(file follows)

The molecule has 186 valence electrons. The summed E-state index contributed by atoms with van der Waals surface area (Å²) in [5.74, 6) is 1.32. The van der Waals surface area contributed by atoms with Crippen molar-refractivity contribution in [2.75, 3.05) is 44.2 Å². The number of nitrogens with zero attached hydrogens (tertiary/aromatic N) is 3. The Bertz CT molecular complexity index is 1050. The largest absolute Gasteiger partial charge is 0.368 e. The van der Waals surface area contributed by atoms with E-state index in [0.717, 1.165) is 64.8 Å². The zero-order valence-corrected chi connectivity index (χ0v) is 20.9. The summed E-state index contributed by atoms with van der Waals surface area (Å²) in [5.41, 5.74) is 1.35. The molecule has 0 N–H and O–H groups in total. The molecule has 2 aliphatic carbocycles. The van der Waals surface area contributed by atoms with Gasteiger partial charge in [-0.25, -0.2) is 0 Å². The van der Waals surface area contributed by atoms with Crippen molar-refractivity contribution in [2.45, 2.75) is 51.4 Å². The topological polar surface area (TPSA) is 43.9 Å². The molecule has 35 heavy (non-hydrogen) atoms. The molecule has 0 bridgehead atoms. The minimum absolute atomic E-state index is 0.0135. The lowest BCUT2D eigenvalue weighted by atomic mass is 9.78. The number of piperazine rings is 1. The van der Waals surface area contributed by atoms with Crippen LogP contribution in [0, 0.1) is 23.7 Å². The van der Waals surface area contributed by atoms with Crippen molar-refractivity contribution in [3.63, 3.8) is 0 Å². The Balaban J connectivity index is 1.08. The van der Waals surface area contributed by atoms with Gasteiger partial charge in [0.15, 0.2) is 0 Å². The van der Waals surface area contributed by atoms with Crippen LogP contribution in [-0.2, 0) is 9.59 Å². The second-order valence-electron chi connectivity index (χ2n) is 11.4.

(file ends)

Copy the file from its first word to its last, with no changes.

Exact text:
The molecule has 186 valence electrons. The summed E-state index contributed by atoms with van der Waals surface area (Å²) in [5.74, 6) is 1.32. The van der Waals surface area contributed by atoms with Crippen molar-refractivity contribution in [2.75, 3.05) is 44.2 Å². The number of nitrogens with zero attached hydrogens (tertiary/aromatic N) is 3. The Bertz CT molecular complexity index is 1050. The largest absolute Gasteiger partial charge is 0.368 e. The van der Waals surface area contributed by atoms with E-state index in [0.717, 1.165) is 64.8 Å². The zero-order valence-corrected chi connectivity index (χ0v) is 20.9. The summed E-state index contributed by atoms with van der Waals surface area (Å²) in [5.41, 5.74) is 1.35. The molecule has 0 N–H and O–H groups in total. The molecule has 2 aliphatic carbocycles. The van der Waals surface area contributed by atoms with Gasteiger partial charge in [-0.25, -0.2) is 0 Å². The van der Waals surface area contributed by atoms with Crippen molar-refractivity contribution in [2.45, 2.75) is 51.4 Å². The topological polar surface area (TPSA) is 43.9 Å². The molecule has 35 heavy (non-hydrogen) atoms. The molecule has 0 bridgehead atoms. The minimum absolute atomic E-state index is 0.0135. The lowest BCUT2D eigenvalue weighted by atomic mass is 9.78. The number of piperazine rings is 1. The van der Waals surface area contributed by atoms with Crippen LogP contribution in [0, 0.1) is 23.7 Å². The van der Waals surface area contributed by atoms with Crippen molar-refractivity contribution in [3.63, 3.8) is 0 Å². The Balaban J connectivity index is 1.08. The van der Waals surface area contributed by atoms with Gasteiger partial charge in [0.15, 0.2) is 0 Å². The van der Waals surface area contributed by atoms with Crippen LogP contribution in [-0.2, 0) is 9.59 Å². The second-order valence-electron chi connectivity index (χ2n) is 11.4.